Next Episode of Sanford and Son is
not planed. TV Show was canceled.
Sanford and Son is about the misadventures of a cantankerous old man and his son, partners in the family junk business in Los Angeles' Watts neighborhood. While the role of Fred G. Sanford was known for his bigotry and cantankerousness, the role of Lamont Sanford was that of a conscientious peacemaker. At times, both characters would involve themselves in schemes. Known for its edgy racial humor, running gags and catch phrases, the series was adapted by Norman Lear and considered NBC's answer to CBS's All in the Family. Sanford and Son has been hailed as the precursor to many other African American sitcoms.
Lamont buys a porcelain figure for $15 from a silent movie star and after having it appraised, Lamont and Fred decide to take it to an auction to make even more money on it. Fred and Lamont attend the auction pretending to be buyers so that the price can be jacked up higher. However, things go awry to Lamont's dismay.
Lamont buys Fred a new hat for his birthday and then tries to take him out on the town to celebrate. However, a visit to a fancy bar, a movie theater to seeFiddler on the Roofand dinner at a Chinese restaurant are far from a celebration for Fred.
Engaged, Lamont is excited about his impending nuptials but on the wedding day he quickly finds himself the only one who is. The bride dumps him at the altar and he finds his relatives begging to get back their wedding gifts.
Fred and Lamont buy a load of copper from a man that has been stealing copper in the neighborhood. The man is late for a meeting with Lamont at the diner because he is ripping off the Sanford plumbing pipes, which he then sells to Fred and Lamont.
Lamont comes down hard on Fred to try to get him to quit smoking and has him go to the doctor for a chest x-ray. Later, the results are sent in the mail and Fred becomes convinced he has tuberculosis.
While cleaning the house, Fred knocks over Lamont's glass figurine collection. Trying to cover up the fact that he broke them, Fred makes up a story about how the house was robbed and how he fought them off. In the process, he is labeled as a hero and Fred takes advantage of it.
Lamont tries to have a quiet evening with his latest girlfriend, Darlene, but has little privacy thanks to an annoying Fred who keeps interrupting them. Fed up, Lamont decides to move into his own apartment, which at first worries Fred but then discovers he himself has privacy.
Fred does not feel like paying his bills and he throws them in the trash claiming that they never arrived, dragging out the services for as long as he can. After doing so, Fred receives threats that say that they will turn off the gas, electricity, and other utilities, and repossess his furniture if he does not pay.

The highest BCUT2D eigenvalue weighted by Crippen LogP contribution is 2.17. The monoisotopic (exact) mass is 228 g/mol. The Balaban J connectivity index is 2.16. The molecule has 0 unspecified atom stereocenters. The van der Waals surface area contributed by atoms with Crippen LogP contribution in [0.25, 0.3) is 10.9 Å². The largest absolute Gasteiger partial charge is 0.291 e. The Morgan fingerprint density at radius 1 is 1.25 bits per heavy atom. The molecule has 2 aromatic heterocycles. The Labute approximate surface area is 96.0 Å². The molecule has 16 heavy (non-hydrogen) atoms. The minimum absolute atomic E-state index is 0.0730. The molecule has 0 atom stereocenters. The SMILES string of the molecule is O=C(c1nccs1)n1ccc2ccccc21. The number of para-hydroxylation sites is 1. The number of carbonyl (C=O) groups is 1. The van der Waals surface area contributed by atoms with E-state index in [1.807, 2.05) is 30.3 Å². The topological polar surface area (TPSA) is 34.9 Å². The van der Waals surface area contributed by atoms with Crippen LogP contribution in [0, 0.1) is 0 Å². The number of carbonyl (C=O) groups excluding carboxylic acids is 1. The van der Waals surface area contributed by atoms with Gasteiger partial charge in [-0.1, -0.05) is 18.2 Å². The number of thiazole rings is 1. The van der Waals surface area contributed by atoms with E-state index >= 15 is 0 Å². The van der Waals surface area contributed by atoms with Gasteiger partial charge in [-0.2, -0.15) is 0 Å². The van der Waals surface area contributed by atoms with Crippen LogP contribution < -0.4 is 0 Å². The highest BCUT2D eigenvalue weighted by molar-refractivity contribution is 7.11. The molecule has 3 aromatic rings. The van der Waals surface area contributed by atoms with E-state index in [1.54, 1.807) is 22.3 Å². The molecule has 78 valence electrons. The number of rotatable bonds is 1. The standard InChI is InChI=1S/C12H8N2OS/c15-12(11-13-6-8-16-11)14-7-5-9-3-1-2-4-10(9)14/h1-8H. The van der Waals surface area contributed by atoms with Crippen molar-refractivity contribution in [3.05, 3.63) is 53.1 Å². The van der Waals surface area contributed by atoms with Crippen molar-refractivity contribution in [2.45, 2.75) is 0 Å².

Lamont purchases two coffins from an auction to try and get a profit if he sells them to a funeral parlor. In the process, Fred becomes paranoid by having the coffins in the house and refuses to sleep in the house with the coffins. Lamont doesn't think much of it, until he begins hearing strange noises at night.
Fred proposes marriage to Donna Harris, a widow whom Fred is in love with. Lamont can't understand why a practical nurse in her 40's would be interested in a 65-year old junk dealer, and does his best to oppose their impending nuptials.
Fred wants a new color television set and Lamont wants a new car. The problem is that they cannot afford both of them, so Lamont buys the car. However, after Fred discovers Lamont's purchase, he comes up with a scheme that involves him pretending to have amnesia until Lamont will buy him a color television.
While collecting junk, Lamont runs across an old suitcase and decides it could be worth something. However, once he gets it home, Fred makes a shocking discovery when he opens the case to discover that it is stuffed with money. Lamont wants to turn the money in and Fred wants to keep it and locks in a safe. Just then a gunman shows up wanting the money.
Fred and Donna reconcile their differences and get back together with marriage being on both of their minds. Fred breaks the news to Lamont, who once again is dead set against the whole idea and decides that two can play that game and cooks up a scheme to stop Fred and Donna's impending nuptials.
A wealthy man wants to get rid of a grand piano and Lamont gets a great deal on it. However, the big problem turns out to be moving it out of the man's apartment.
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